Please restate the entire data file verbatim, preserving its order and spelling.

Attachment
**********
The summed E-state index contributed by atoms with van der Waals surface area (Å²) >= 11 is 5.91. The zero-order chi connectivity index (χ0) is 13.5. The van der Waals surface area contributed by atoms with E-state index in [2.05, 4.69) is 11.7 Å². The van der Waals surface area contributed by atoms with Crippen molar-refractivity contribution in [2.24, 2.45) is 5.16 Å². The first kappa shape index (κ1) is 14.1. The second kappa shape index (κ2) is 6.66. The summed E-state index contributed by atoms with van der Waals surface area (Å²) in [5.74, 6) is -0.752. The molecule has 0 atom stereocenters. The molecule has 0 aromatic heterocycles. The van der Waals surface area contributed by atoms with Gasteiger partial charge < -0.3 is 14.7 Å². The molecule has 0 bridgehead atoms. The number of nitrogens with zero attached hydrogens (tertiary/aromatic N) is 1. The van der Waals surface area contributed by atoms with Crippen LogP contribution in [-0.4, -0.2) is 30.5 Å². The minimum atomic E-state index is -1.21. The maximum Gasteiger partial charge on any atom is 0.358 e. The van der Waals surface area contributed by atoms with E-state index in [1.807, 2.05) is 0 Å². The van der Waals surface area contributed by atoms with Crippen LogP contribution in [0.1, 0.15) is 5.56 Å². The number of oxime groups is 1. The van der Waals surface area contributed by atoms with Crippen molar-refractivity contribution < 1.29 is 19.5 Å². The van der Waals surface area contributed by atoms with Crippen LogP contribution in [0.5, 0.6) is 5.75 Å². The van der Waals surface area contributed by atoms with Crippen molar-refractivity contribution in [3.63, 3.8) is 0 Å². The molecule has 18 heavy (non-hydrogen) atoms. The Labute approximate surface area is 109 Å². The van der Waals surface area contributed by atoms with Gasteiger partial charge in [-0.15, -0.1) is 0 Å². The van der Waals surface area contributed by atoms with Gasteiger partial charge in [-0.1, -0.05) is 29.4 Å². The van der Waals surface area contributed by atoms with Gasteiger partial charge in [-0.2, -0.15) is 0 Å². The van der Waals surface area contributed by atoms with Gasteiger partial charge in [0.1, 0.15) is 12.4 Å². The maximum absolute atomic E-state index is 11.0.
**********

The summed E-state index contributed by atoms with van der Waals surface area (Å²) >= 11 is 5.91. The zero-order chi connectivity index (χ0) is 13.5. The van der Waals surface area contributed by atoms with E-state index in [2.05, 4.69) is 11.7 Å². The van der Waals surface area contributed by atoms with Crippen molar-refractivity contribution in [2.24, 2.45) is 5.16 Å². The first kappa shape index (κ1) is 14.1. The second kappa shape index (κ2) is 6.66. The summed E-state index contributed by atoms with van der Waals surface area (Å²) in [5.74, 6) is -0.752. The molecule has 0 atom stereocenters. The molecule has 0 aromatic heterocycles. The van der Waals surface area contributed by atoms with Gasteiger partial charge < -0.3 is 14.7 Å². The molecule has 0 bridgehead atoms. The number of nitrogens with zero attached hydrogens (tertiary/aromatic N) is 1. The van der Waals surface area contributed by atoms with Crippen LogP contribution in [-0.4, -0.2) is 30.5 Å². The minimum atomic E-state index is -1.21. The maximum Gasteiger partial charge on any atom is 0.358 e. The van der Waals surface area contributed by atoms with E-state index in [1.807, 2.05) is 0 Å². The van der Waals surface area contributed by atoms with Crippen LogP contribution in [0.1, 0.15) is 5.56 Å². The number of oxime groups is 1. The van der Waals surface area contributed by atoms with Crippen molar-refractivity contribution < 1.29 is 19.5 Å². The van der Waals surface area contributed by atoms with Crippen LogP contribution in [0.5, 0.6) is 5.75 Å². The van der Waals surface area contributed by atoms with Crippen molar-refractivity contribution in [3.63, 3.8) is 0 Å². The molecule has 18 heavy (non-hydrogen) atoms. The Labute approximate surface area is 109 Å². The van der Waals surface area contributed by atoms with Gasteiger partial charge in [-0.15, -0.1) is 0 Å². The van der Waals surface area contributed by atoms with Gasteiger partial charge in [-0.1, -0.05) is 29.4 Å². The van der Waals surface area contributed by atoms with Gasteiger partial charge in [-0.2, -0.15) is 0 Å². The van der Waals surface area contributed by atoms with Gasteiger partial charge in [0.1, 0.15) is 12.4 Å². The maximum absolute atomic E-state index is 11.0.